MathOverflow is a question and answer site for professional mathematicians. Join them; it only takes a minute:

Sign up
Here's how it works:
  1. Anybody can ask a question
  2. Anybody can answer
  3. The best answers are voted up and rise to the top

Last year a paper on the arXiv (Akhmedov) claimed that Thompson's group $F$ is not amenable, while another paper, published in the journal "Infinite dimensional analysis, quantum probability, and related topics" (vol. 12, p173-191) by Shavgulidze claimed the exact opposite, that $F$ is amenable. Although the question of which, if either, was a valid proof seemed to be being asked by people, I cannot seem to find a conclusion anywhere and the discussion of late seems to have died down considerably. From what I can gather, Shavgulidze's paper seems unfixable, while the validity of Akhmedov's paper is undecided (although it may of course be decided now).

So, does anyone know if either of these papers is valid?

share|cite|improve this question
Or both, perhaps??? – Gil Kalai Jun 22 '10 at 9:42
@Gil - only if Edward Nelson succeeds in his program of proving PA inconsistent... :P – David Roberts Dec 9 '11 at 1:58
I worked on this question as a grad student in the 1990's at Cornell. A lifetime ago! I went into business but occasionally check for updates out of curiosity. It is a complex problem! J birge – user48541 Mar 21 '14 at 5:42
There will be a workshop on Thompson's group in May. – Narutaka OZAWA Mar 21 '14 at 8:26
An update, which I don't think has been remarked upon here: Akhmedov has withdrawn his claim of having a proof that $F$ is non-amenable. See his comments on arXiv:1310.4395, which conclude with: "It is hard to say if there is any chance for the approach to succeed." – user64255 Dec 23 '14 at 16:53
up vote 46 down vote accepted

While I did not participate in most of the checking of Shavgulidze's argument, I can offer the following partial account of the situation. I am told the paper was correct except for a lemma (or sequence of them) claiming that a sequence of auxiliary measures had certain properties. These were Borel measures on the $n$-simplex (one for each $n$). I believe it was shown that the original proposed auxiliary sequence of measures did not have one of the two properties. Shavgulidze proposed other sequences of measures. The most recent attempt that I am aware of (which was presented during his 2010 trip to the US mentioned by Mark Sapir in the above comment) involved the direct construction of Folner sets for the action of $F$ on the finite subsets of dyadic rationals (see the next paragraphs). The details were somewhat sparse and the definitions involved many unspecified numerical parameters, but it appeared to be the case that these sets could not be Folner in the necessary sense (see below for a clarification of "necessary sense"). This is because they would likely both contradict the iterated exponential lower bound on the Folner function which I have demonstrated and because they appear to violate the qualitative properties which I have demonstrated that Folner sets of trees must have (see the pre-print on my webpage; the qualitative condition appears in lemma 5.7, noting that marginal implies measure 0 with respect to any invariant measure).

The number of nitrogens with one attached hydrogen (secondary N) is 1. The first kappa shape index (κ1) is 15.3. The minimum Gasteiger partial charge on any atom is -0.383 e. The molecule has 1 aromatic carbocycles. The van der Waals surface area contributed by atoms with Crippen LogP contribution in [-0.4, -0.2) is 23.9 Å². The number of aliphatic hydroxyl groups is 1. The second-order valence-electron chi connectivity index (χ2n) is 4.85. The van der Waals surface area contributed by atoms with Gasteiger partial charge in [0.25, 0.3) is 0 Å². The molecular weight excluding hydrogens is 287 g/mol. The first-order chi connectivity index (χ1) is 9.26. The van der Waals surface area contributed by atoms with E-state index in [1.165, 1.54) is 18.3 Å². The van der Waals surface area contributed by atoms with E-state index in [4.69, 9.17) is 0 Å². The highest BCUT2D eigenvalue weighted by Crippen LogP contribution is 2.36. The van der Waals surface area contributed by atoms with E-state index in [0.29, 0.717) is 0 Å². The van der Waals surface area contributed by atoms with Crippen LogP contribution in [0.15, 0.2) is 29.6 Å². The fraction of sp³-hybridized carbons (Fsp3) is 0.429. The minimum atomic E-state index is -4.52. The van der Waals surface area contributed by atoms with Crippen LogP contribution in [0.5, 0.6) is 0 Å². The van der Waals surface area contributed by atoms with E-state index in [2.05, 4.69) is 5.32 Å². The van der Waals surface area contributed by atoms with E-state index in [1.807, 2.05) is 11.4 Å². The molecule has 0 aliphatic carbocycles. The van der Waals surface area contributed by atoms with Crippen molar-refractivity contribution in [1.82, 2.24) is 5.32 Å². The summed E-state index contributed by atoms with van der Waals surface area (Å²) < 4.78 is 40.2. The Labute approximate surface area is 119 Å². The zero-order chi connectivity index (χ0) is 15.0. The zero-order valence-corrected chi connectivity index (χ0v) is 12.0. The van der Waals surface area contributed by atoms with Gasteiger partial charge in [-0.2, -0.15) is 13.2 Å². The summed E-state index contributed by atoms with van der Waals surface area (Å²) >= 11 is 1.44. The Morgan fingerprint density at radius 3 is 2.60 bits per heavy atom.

Meanwhile I was able to provide a direct elementary proof that the existence of such a sequence having these properties implied the amenability of $F$. In fact the proof gives an explicit procedure for constructing (weighted) Folner sets from the sequence of measures satisfying the hypotheses mentioned above. A note containing the details was circulated to a few people around the time of Shavgulidze's visit to Vanderbilt. While I am reluctant to speak for anyone else (including the author), it appears to me that after the dust had settled (which took a considerable amount of time), the problem with the proof seems to have at least some of its roots in the following observation (which I now include for the sake of prosperity). $F$ acts on the finite subsets of the dyadic rations (let's call this set $\mathcal{D}$) by taking the set-wise image (here I am utilizing the piecewise linear function model of $F$). Now let $\mathcal{T}$ denote the finite subset of $[0,1]$ which contain $0$ and $1$ and are such that any consecutive pair is of the form $p/2^q,(p+1)/2^q$ (for natural numbers $p,q$). $F$ only acts partially on $\mathcal{T}$: the action $T \cdot f$ is defined if $f'$ is defined on the complement of $T$ in $[0,1]$ (there may be other cases when $T \cdot f$ is in $\mathcal{T}$, but let's restrict the domain of the action as above). The full action of $F$ on $\mathcal{D}$ is amenable. The point here is that the action of the standard generators on the sets $\{0,1-2^{-n},1\}$ is the same for large enough $n$ and thus we can build Folner sets as in a $\mathbb{Z}$ action. The amenability of partial action of $F$ on $\mathcal{T}$ is, on the other hand, equivalent to the amenability of $F$ (this is well known, but see the preprint above to see this spelled out in the present jargon).

Now here is the catch, if we also require that the invariant measure/Folner sets for the action of $F$ on $\mathcal{D}$ to concentrate on sets of mesh less than $1/16$, then one again arrives at an equivalent formulation of the amenability of $F$. The author was aware of the need for the mesh condition, but (in the most recent example) arranged it only in a modification after the fact (which interferes with invariance).